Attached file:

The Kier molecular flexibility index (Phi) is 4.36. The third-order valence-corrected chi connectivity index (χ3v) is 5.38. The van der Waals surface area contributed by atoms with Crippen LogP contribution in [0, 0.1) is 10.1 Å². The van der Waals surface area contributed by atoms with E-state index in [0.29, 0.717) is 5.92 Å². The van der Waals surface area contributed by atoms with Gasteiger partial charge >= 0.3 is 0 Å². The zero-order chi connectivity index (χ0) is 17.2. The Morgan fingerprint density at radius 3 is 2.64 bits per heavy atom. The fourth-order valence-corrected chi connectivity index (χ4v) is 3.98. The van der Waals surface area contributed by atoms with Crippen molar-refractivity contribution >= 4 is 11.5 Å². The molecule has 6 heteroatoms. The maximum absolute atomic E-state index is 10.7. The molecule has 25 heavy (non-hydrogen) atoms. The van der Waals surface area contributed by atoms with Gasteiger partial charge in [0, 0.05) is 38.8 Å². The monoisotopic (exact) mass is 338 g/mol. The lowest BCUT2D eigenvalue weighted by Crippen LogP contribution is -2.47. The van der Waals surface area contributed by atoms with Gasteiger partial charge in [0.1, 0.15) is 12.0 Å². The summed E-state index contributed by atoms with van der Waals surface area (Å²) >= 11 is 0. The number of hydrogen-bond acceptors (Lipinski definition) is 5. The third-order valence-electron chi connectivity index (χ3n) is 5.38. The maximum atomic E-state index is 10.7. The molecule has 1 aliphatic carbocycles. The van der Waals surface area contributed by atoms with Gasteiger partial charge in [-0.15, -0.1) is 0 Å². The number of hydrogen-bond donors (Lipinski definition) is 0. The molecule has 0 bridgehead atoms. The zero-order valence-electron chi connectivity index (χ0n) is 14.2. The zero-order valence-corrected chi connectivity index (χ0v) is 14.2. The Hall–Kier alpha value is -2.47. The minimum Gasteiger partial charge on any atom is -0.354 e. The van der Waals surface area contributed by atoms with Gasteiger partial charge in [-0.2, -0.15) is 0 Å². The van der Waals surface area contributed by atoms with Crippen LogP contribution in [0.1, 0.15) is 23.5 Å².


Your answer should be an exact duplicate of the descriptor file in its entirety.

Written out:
The Kier molecular flexibility index (Phi) is 4.36. The third-order valence-corrected chi connectivity index (χ3v) is 5.38. The van der Waals surface area contributed by atoms with Crippen LogP contribution in [0, 0.1) is 10.1 Å². The van der Waals surface area contributed by atoms with E-state index in [0.29, 0.717) is 5.92 Å². The van der Waals surface area contributed by atoms with Gasteiger partial charge >= 0.3 is 0 Å². The zero-order chi connectivity index (χ0) is 17.2. The Morgan fingerprint density at radius 3 is 2.64 bits per heavy atom. The fourth-order valence-corrected chi connectivity index (χ4v) is 3.98. The van der Waals surface area contributed by atoms with Crippen molar-refractivity contribution >= 4 is 11.5 Å². The molecule has 6 heteroatoms. The maximum absolute atomic E-state index is 10.7. The molecule has 25 heavy (non-hydrogen) atoms. The van der Waals surface area contributed by atoms with Gasteiger partial charge in [0, 0.05) is 38.8 Å². The monoisotopic (exact) mass is 338 g/mol. The lowest BCUT2D eigenvalue weighted by Crippen LogP contribution is -2.47. The van der Waals surface area contributed by atoms with Gasteiger partial charge in [0.1, 0.15) is 12.0 Å². The summed E-state index contributed by atoms with van der Waals surface area (Å²) >= 11 is 0. The number of hydrogen-bond acceptors (Lipinski definition) is 5. The third-order valence-electron chi connectivity index (χ3n) is 5.38. The maximum atomic E-state index is 10.7. The molecule has 1 aliphatic carbocycles. The van der Waals surface area contributed by atoms with Gasteiger partial charge in [-0.15, -0.1) is 0 Å². The number of hydrogen-bond donors (Lipinski definition) is 0. The molecule has 0 bridgehead atoms. The zero-order valence-electron chi connectivity index (χ0n) is 14.2. The zero-order valence-corrected chi connectivity index (χ0v) is 14.2. The Hall–Kier alpha value is -2.47. The minimum Gasteiger partial charge on any atom is -0.354 e. The van der Waals surface area contributed by atoms with Gasteiger partial charge in [-0.2, -0.15) is 0 Å². The van der Waals surface area contributed by atoms with Crippen LogP contribution in [0.1, 0.15) is 23.5 Å².